Since then, Microsoft lost its way and almost crumbled under its own weight. But now we see signs of real change.  Microsoft is building a 21st Century style business that will breathe new life into Microsoft, create a new renaissance in the company and ensure its future value.

Two key signs paint the picture of renaissance, the emergence of Microsoft business platforms and Microsoft business ecosystems.  As we have discussed at length in The Elastic Enterprise, these two components are the nucleus of a new dynamic for 21st century business. Microsoft should no longer be viewed as a software company or just a tech company.

Behind the scenes of the mainstream press, Microsoft experimented for several years with 21st Century business ecosystems.  But the experimentation is over:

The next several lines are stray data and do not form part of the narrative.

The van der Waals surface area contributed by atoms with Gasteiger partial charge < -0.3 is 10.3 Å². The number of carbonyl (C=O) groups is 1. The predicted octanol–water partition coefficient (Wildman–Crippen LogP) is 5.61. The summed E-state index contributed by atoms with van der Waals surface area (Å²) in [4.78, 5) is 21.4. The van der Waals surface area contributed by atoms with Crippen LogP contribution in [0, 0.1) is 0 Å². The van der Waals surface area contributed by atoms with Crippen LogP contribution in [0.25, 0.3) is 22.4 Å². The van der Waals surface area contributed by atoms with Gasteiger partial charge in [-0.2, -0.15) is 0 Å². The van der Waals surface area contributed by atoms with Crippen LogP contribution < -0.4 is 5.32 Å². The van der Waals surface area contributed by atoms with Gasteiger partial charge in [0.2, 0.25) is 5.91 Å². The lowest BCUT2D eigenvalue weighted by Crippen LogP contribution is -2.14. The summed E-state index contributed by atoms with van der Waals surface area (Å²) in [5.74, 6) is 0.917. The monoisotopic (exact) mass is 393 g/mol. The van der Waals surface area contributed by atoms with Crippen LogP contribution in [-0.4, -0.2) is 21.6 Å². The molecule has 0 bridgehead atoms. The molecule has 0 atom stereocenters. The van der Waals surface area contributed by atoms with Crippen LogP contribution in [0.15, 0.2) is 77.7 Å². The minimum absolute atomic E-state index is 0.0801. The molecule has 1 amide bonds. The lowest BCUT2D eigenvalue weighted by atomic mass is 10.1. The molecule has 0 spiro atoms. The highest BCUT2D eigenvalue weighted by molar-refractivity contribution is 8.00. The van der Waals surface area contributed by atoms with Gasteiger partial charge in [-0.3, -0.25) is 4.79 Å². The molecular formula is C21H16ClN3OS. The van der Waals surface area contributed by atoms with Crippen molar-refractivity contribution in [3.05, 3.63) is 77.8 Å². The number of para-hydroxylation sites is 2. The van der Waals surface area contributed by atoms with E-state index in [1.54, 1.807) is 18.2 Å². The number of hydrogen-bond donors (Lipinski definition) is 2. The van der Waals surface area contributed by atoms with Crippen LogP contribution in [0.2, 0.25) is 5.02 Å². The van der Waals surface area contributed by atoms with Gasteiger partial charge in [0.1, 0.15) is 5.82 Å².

• The Xbox technology platform has “gone beyond the box” and turned into a thriving business platform (e.g. Xbox Live, Xbox Game Marketplace, Xbox 360 + Kinect). Microsoft now understands how the business platform enables broad participation, enlists loyalty, and empowers widespread creativity – outside the boundaries of Microsoft.  It creates what we call the elastic dynamic.
  • Kinect taught Microsoft something important about devices and modern business ecosystems.  Originally, Microsoft saw Kinect as a game product, period.  But when Kinect was introduced, it was immediately hacked.  But not by just “joy riding” hackers, but also scientists, medical technologists, cartographers, and many others.  For a brief moment, Microsoft protested.  But it learned quickly, what Apple and Google learned earlier.  A dazzling breakthrough product attracts followers and co-creators that vastly expand the original footprint and business intent.  It builds a business ecosystem, enhances the brand and increases strategic options.